Thus far in our book we have observed two main dimensions of the Christian’s land of promise:

Personal freedom from disobedience and rebellion against God, permitting complete and perfect rest with Christ in the bosom of the Father.

Dominion by Christ over our bodies, over our environment, and finally over the entire earth.

We have discussed also three platforms of redemption:

Initial salvation.

Sanctification.

Rulership. 

The Relationship of the Kingdom of Heaven to the Earth

The land of promise is not Heaven. Dying and going to Heaven is the traditional goal of Christianity. There are thousands of sermons preached and thousands of songs sung every week based on the assumption that the goal of the Christian life is to go to Heaven when we die. Heaven is the land of promise, "sweet Canaan-land," the other side of Jordan, the land of milk and honey.

It is certain that Heaven is a real place and Hell is a real place. Anyone of sound intelligence would desire to go to Heaven rather than to Hell when his heart ceases to beat. The forms of Heaven certainly are more permanent and clearly defined than the forms of earth, since the things of Heaven are not perishable as is the case with the physical forms of earth.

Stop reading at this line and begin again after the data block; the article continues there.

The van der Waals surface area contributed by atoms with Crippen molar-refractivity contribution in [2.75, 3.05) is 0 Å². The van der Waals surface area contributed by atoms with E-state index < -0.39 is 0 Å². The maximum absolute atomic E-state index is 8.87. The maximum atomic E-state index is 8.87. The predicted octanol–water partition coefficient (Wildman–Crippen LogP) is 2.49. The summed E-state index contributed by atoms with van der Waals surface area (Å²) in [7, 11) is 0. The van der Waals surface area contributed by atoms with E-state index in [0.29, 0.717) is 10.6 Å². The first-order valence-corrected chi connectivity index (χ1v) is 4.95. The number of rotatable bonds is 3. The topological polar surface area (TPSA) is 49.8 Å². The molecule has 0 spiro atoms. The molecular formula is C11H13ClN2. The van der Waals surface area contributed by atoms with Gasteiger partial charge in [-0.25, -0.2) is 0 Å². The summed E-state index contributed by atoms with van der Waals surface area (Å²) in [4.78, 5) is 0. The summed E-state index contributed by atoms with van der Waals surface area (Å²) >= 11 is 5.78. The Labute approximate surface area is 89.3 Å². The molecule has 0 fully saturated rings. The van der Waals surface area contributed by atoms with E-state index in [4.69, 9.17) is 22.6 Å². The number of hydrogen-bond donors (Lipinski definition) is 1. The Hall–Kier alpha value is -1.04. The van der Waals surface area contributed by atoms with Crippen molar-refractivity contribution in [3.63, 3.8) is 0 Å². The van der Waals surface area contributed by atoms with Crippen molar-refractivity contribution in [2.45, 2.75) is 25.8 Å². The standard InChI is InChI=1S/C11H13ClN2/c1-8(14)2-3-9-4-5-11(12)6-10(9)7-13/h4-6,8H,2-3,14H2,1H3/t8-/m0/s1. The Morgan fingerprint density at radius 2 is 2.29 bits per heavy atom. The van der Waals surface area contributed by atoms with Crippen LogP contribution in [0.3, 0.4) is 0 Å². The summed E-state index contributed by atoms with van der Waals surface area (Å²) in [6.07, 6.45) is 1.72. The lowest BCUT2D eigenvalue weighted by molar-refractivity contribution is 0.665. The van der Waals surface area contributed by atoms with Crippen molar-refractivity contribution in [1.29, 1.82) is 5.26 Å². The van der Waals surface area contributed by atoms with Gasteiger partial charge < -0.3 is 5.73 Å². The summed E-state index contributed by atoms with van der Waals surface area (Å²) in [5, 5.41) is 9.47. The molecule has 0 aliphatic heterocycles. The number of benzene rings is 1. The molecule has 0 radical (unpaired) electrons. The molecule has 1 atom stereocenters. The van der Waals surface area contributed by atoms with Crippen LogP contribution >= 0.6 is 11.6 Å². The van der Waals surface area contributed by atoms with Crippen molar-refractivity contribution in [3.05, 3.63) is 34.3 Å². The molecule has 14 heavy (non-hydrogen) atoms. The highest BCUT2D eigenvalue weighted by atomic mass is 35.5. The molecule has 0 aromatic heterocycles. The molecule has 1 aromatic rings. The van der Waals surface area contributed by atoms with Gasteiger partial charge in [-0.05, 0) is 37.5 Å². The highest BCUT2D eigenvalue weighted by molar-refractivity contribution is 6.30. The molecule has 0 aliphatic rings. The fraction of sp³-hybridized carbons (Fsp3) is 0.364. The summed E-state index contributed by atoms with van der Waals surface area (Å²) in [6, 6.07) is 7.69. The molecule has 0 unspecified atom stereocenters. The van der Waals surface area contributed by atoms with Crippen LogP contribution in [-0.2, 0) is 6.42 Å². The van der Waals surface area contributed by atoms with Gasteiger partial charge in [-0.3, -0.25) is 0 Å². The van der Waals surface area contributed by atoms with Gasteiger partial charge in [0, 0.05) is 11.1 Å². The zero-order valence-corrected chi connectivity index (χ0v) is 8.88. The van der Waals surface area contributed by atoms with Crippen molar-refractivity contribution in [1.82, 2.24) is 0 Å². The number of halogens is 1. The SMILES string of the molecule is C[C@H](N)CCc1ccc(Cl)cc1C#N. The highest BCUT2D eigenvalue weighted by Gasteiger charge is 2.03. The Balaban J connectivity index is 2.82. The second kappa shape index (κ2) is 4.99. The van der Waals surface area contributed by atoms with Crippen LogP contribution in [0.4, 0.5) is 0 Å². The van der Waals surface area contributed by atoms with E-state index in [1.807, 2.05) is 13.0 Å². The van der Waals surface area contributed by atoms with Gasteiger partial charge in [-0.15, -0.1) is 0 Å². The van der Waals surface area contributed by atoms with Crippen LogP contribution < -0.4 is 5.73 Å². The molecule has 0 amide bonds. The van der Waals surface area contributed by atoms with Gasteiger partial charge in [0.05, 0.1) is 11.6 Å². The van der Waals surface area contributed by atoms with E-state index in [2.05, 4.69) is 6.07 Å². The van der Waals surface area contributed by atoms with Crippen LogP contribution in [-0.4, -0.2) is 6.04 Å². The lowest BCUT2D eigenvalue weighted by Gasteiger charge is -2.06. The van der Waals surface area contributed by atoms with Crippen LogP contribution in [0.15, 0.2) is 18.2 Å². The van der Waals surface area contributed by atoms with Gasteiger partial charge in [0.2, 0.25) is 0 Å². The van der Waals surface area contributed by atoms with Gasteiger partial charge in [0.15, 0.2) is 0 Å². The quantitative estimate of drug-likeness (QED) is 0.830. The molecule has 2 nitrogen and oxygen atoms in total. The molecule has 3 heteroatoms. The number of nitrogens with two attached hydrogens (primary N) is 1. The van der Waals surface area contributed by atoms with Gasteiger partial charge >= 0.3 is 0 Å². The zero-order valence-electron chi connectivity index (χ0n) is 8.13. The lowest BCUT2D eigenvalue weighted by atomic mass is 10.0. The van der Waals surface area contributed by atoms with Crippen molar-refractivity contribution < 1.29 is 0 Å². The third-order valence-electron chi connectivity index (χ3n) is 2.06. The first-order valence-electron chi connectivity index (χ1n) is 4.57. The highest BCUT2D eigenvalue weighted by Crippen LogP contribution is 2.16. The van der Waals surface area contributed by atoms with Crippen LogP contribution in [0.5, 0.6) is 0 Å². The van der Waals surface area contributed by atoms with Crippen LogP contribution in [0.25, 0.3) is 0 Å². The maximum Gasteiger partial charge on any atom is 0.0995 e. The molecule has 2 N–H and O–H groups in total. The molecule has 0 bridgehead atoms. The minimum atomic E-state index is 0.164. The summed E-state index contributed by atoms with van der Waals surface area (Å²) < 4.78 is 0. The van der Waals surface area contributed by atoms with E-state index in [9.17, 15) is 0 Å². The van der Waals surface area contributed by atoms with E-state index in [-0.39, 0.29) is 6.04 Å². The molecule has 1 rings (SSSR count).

People are recognizable in Heaven we are told. So are Jesus and the angels. The author hopes to go to Heaven if he should die before Jesus appears in the clouds of glory. But Heaven is not the land of promise nor is Heaven the goal of the Christian redemption.

There are New Testament passages that appear to point toward Heaven as the land of promise. 

But lay up for yourselves treasures in heaven, where neither moth nor rust doth corrupt, and where thieves do not break through nor steal: For where your treasure is, there will your heart be also. (Matthew 6:20,21)

We lay up for ourselves in Heaven the blessing and good will of God and the holy angels. We have loved ones in the Lord who have gone on before. The inhabitants of Heaven will greet us with joy when our spirit leaves the earth. There is a wondrous glorified body being prepared for us (as we are being prepared for it). Jesus, our King and Savior, is there.

But for all of this, Heaven is not the land of promise.

Jesus did not come preaching about our going to Heaven as to a place (although as we have said, Heaven is a place). Rather, Jesus came preaching concerning a place of abode for us in the house of God. Heaven is not the house of God; Christ is the House of God. Heaven is God’s throne, but Christ and His Body compose Zion, the only true Temple of God.